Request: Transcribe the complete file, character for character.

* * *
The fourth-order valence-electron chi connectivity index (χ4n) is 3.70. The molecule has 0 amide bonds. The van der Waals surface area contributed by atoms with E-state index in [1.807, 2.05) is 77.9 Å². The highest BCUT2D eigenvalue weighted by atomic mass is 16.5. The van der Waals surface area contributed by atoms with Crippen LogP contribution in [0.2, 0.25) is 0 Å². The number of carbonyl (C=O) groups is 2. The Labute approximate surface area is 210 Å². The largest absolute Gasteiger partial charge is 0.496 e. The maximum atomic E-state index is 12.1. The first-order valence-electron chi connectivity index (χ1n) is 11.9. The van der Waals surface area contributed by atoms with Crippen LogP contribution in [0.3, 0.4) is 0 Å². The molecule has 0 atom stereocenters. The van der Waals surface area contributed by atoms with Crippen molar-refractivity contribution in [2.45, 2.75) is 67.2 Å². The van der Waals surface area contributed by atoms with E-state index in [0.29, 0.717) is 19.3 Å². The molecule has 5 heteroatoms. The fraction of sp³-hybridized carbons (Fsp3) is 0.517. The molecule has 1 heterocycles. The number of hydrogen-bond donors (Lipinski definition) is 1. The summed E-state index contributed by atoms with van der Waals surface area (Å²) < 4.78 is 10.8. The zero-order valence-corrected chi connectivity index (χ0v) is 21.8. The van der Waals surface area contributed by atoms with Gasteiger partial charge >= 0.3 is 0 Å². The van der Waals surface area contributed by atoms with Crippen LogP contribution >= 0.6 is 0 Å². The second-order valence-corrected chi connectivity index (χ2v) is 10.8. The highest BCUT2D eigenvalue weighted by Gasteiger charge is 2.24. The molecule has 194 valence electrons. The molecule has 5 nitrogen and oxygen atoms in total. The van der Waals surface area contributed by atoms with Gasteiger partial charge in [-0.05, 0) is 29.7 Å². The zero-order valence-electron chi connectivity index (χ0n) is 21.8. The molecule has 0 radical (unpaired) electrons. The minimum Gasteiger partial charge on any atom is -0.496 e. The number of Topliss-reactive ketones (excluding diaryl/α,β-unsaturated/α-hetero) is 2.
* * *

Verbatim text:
The fourth-order valence-electron chi connectivity index (χ4n) is 3.70. The molecule has 0 amide bonds. The van der Waals surface area contributed by atoms with E-state index in [1.807, 2.05) is 77.9 Å². The highest BCUT2D eigenvalue weighted by atomic mass is 16.5. The van der Waals surface area contributed by atoms with Crippen LogP contribution in [0.2, 0.25) is 0 Å². The number of carbonyl (C=O) groups is 2. The Labute approximate surface area is 210 Å². The largest absolute Gasteiger partial charge is 0.496 e. The maximum atomic E-state index is 12.1. The first-order valence-electron chi connectivity index (χ1n) is 11.9. The van der Waals surface area contributed by atoms with Crippen LogP contribution in [0.3, 0.4) is 0 Å². The molecule has 0 atom stereocenters. The van der Waals surface area contributed by atoms with Crippen molar-refractivity contribution in [2.45, 2.75) is 67.2 Å². The van der Waals surface area contributed by atoms with E-state index in [0.29, 0.717) is 19.3 Å². The molecule has 5 heteroatoms. The fraction of sp³-hybridized carbons (Fsp3) is 0.517. The molecule has 1 heterocycles. The number of hydrogen-bond donors (Lipinski definition) is 1. The summed E-state index contributed by atoms with van der Waals surface area (Å²) < 4.78 is 10.8. The zero-order valence-corrected chi connectivity index (χ0v) is 21.8. The van der Waals surface area contributed by atoms with Gasteiger partial charge >= 0.3 is 0 Å². The van der Waals surface area contributed by atoms with Crippen LogP contribution >= 0.6 is 0 Å². The second-order valence-corrected chi connectivity index (χ2v) is 10.8. The highest BCUT2D eigenvalue weighted by Gasteiger charge is 2.24. The molecule has 194 valence electrons. The molecule has 5 nitrogen and oxygen atoms in total. The van der Waals surface area contributed by atoms with Gasteiger partial charge in [-0.05, 0) is 29.7 Å². The zero-order valence-electron chi connectivity index (χ0n) is 21.8. The molecule has 0 radical (unpaired) electrons. The minimum Gasteiger partial charge on any atom is -0.496 e. The number of Topliss-reactive ketones (excluding diaryl/α,β-unsaturated/α-hetero) is 2.